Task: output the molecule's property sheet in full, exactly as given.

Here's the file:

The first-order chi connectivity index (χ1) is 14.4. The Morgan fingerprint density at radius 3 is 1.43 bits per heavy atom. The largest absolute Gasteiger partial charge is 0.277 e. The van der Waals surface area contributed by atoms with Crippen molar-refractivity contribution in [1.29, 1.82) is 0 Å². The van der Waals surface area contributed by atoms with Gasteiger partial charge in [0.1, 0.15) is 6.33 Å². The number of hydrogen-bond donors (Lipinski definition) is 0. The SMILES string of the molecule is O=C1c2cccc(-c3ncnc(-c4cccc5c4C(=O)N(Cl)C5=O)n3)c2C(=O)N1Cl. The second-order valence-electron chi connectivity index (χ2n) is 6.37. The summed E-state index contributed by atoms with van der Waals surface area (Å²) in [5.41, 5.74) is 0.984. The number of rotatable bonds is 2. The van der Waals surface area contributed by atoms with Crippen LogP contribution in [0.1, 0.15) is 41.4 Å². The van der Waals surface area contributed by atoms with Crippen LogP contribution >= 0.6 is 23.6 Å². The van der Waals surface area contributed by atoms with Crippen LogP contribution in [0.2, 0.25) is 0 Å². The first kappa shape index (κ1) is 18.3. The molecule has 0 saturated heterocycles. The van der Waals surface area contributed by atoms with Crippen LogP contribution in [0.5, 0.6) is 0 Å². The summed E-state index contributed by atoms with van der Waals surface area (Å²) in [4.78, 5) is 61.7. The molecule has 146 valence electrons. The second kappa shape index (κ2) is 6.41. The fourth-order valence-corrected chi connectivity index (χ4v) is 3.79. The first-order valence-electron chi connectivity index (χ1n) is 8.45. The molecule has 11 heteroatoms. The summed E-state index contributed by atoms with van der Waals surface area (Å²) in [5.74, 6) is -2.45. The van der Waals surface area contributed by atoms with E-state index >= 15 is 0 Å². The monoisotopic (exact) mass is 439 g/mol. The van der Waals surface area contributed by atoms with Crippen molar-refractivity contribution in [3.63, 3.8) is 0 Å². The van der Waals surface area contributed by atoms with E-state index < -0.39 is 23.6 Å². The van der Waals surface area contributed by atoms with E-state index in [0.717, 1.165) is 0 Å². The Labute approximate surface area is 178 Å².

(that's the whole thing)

The first-order chi connectivity index (χ1) is 14.4. The Morgan fingerprint density at radius 3 is 1.43 bits per heavy atom. The largest absolute Gasteiger partial charge is 0.277 e. The van der Waals surface area contributed by atoms with Crippen molar-refractivity contribution in [1.29, 1.82) is 0 Å². The van der Waals surface area contributed by atoms with Gasteiger partial charge in [0.1, 0.15) is 6.33 Å². The number of hydrogen-bond donors (Lipinski definition) is 0. The SMILES string of the molecule is O=C1c2cccc(-c3ncnc(-c4cccc5c4C(=O)N(Cl)C5=O)n3)c2C(=O)N1Cl. The second-order valence-electron chi connectivity index (χ2n) is 6.37. The summed E-state index contributed by atoms with van der Waals surface area (Å²) in [5.41, 5.74) is 0.984. The number of rotatable bonds is 2. The van der Waals surface area contributed by atoms with Crippen LogP contribution in [0.1, 0.15) is 41.4 Å². The van der Waals surface area contributed by atoms with Crippen LogP contribution >= 0.6 is 23.6 Å². The van der Waals surface area contributed by atoms with Crippen LogP contribution in [0.2, 0.25) is 0 Å². The first kappa shape index (κ1) is 18.3. The molecule has 0 saturated heterocycles. The van der Waals surface area contributed by atoms with Crippen LogP contribution in [0.5, 0.6) is 0 Å². The summed E-state index contributed by atoms with van der Waals surface area (Å²) in [4.78, 5) is 61.7. The molecule has 146 valence electrons. The second kappa shape index (κ2) is 6.41. The fourth-order valence-corrected chi connectivity index (χ4v) is 3.79. The first-order valence-electron chi connectivity index (χ1n) is 8.45. The molecule has 11 heteroatoms. The summed E-state index contributed by atoms with van der Waals surface area (Å²) in [5.74, 6) is -2.45. The van der Waals surface area contributed by atoms with E-state index >= 15 is 0 Å². The monoisotopic (exact) mass is 439 g/mol. The van der Waals surface area contributed by atoms with Crippen molar-refractivity contribution in [3.63, 3.8) is 0 Å². The van der Waals surface area contributed by atoms with E-state index < -0.39 is 23.6 Å². The van der Waals surface area contributed by atoms with E-state index in [0.717, 1.165) is 0 Å². The Labute approximate surface area is 178 Å².